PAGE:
Community Snow Clearing: Labour or Tory?
Community Spirit against the Snow With the election looming, I suspect I’ll be spending more and more time trying to distinguish between the different political parties. A tweet earlier in the week caught my eye, as someone drew attention to a Times comment piece; I realise I’m dealing with lot of stuff from comment pieces right now, but apparently “Snow brings out the inner Tory in all of us”.
I thought they meant we all decided to stay at home and be grumpy, but apparently it means we all muck in and help each other. There’s something distinctly not-right about this claim. Sure, many people did come out and work together, but how does that represent the exercising of one’s inner Tory?
Margaret Thatcher once remarked that there was no such thing as community – yet this author seems to be remarking that community spirit is a Tory value. It isn’t, its more traditionally been a Labour value. The Tories do families, isolated and striving for a higher material standard of living. True, they ‘do’ private enterprise, but not the sort of team work that saw whole communities tackling the snow, helping out their less able neighbours. It would have brought out my inner Tory if I went along the road offering to dig other people’s cars out at a fiver a time.
Yes, some might use the existence of council services to justify their laziness, but that is all it is. Few if any can really have felt obliged to sit and wait for help by anything other than the cold itself. I suppose the Tory attitude I did show was to march myself through the snow without thinking to clear it for those who couldn’t. Most councils were clearly under such strain that helping them out would still have left plenty of over time for their staff, but would have been better for all of us.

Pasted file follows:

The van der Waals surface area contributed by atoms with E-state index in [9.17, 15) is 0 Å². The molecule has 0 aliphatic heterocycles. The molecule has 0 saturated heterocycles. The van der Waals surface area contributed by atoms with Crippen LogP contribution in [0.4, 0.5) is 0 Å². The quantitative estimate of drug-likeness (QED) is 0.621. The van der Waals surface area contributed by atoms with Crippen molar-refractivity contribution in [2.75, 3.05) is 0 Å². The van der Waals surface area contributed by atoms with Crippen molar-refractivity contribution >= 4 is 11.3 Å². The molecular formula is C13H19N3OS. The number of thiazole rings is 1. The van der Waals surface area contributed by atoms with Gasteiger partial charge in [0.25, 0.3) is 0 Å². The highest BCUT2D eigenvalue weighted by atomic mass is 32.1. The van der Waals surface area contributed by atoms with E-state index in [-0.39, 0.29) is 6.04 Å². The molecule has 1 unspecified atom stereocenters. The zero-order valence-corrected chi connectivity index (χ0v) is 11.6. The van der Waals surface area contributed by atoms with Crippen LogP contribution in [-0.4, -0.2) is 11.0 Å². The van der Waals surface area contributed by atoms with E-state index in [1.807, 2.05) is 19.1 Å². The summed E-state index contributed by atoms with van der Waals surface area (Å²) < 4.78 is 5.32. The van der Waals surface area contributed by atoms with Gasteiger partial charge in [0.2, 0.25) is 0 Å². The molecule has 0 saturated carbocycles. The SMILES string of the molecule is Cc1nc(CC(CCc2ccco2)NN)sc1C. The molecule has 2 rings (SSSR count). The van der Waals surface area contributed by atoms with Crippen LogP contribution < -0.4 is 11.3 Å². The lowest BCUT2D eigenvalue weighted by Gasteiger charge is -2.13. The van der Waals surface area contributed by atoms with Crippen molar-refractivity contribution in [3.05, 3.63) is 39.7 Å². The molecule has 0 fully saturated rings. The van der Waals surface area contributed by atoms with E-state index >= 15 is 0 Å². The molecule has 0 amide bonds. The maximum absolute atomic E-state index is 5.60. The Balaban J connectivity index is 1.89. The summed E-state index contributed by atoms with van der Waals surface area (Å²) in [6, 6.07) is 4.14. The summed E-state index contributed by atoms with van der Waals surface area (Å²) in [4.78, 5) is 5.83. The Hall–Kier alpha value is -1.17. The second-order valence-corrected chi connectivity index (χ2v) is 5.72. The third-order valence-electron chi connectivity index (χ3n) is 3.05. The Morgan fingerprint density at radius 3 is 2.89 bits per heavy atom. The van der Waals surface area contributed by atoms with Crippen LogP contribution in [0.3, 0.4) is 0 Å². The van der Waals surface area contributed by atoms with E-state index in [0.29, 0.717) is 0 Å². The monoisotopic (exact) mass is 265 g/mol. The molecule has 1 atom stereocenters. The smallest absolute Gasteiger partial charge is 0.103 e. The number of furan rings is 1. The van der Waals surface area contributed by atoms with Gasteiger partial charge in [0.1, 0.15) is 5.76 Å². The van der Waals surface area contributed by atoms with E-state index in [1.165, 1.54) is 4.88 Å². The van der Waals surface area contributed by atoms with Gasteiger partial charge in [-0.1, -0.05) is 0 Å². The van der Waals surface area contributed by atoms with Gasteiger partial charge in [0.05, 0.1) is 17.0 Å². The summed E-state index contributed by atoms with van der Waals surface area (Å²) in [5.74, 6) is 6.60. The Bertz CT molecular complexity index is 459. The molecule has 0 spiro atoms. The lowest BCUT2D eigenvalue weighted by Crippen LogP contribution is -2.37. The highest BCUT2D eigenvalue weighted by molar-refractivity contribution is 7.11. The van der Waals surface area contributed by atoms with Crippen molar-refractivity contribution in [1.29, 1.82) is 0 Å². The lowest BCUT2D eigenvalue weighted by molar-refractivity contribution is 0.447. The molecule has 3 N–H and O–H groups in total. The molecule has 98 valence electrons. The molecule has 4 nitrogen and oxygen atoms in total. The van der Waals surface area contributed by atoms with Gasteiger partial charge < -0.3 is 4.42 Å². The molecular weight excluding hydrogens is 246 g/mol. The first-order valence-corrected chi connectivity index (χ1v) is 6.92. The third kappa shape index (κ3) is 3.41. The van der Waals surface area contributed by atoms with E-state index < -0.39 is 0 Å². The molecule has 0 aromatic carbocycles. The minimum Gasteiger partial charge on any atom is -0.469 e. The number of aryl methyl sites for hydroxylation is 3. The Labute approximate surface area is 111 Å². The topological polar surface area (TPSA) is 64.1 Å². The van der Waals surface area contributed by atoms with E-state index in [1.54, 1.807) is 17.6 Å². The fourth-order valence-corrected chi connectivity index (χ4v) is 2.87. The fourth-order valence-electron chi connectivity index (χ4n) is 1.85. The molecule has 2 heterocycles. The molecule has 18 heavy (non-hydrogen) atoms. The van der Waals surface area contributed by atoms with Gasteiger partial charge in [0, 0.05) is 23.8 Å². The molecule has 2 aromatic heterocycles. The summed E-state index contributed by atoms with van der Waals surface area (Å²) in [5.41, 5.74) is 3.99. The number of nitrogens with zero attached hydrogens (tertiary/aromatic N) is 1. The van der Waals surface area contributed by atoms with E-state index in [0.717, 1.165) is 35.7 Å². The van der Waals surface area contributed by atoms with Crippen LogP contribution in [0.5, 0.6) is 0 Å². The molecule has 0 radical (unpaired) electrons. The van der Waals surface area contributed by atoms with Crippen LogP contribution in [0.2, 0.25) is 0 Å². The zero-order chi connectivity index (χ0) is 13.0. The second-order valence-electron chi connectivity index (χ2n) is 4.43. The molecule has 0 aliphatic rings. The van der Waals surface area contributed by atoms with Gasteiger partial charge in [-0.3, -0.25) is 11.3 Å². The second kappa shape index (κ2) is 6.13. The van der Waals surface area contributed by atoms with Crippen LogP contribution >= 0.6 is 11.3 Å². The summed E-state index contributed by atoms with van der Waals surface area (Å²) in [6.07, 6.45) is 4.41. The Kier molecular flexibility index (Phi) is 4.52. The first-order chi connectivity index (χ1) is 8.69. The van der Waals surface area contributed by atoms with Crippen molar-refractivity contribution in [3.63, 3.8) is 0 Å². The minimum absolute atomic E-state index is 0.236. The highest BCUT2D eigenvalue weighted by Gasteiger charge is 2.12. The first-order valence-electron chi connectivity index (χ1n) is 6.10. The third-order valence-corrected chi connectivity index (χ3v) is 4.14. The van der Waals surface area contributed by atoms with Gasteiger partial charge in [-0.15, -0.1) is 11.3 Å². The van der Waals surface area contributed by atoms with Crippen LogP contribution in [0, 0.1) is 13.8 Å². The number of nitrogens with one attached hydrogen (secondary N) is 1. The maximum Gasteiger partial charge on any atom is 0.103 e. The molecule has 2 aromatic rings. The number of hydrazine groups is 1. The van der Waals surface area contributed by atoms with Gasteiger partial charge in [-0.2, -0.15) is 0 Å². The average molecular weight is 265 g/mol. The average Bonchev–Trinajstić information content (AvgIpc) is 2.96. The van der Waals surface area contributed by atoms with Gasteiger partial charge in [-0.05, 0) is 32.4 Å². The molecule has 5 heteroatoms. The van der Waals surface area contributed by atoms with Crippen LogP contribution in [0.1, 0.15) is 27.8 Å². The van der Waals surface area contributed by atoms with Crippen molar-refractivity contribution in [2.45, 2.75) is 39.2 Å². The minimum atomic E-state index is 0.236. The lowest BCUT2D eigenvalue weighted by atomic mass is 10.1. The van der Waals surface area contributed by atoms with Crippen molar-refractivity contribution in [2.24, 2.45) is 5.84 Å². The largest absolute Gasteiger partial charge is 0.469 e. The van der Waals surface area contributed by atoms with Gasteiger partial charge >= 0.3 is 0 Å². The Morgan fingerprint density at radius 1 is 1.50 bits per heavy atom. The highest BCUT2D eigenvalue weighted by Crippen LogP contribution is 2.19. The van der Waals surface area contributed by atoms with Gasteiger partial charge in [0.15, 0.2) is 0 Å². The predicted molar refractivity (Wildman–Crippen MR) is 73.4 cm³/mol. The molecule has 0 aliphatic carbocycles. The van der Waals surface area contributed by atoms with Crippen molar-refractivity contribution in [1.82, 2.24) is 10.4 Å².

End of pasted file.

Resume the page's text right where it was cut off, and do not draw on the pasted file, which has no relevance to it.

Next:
I realise that much of this is based on personal views of what makes a Tory or Labour voter. But I also think that identifying sweeping your pavement with a vote for the Conservative party is asking a bit much, to be honest. The parable of the Good Samaritan, I’m afraid, I have always associated with Socialism and not with Conservatism.
When Alex Salmond told the Scottish to dig each other out, he didn’t have Lords in their castles sending the Butler to dig the driveway, he probably had community spirited team effort. This isn’t individual action, its team action, its mutual aid (actually, that’s more Anarchist than Socialist, but we’ll ignore that). And we should be glad that people aren’t now so isolationist and self-interested as to act only for themselves, which has been at the heart of Conservative policy since Thatcher, and probably long before.
At the end of the day, though, its taking the partisan debate a long way too far if one doesn’t allow a united stand against something as straightforward and immediate as a large snowfall. Questions do need asking, policies do need reviewing, but not until the immediate problem is over. Current gritting policy is based on the worst that local councils have known. And Conservative cutbacks could create as much of a mess in future as Labour bureaucracy have to date. But before that, we need the snow to melt so we can get back on with our lives. Being a Political issue doesn’t automatically make something Party Political, and neither do old fashioned ideas of what parties stand for automatically resemble the ideology of the present day party leadership.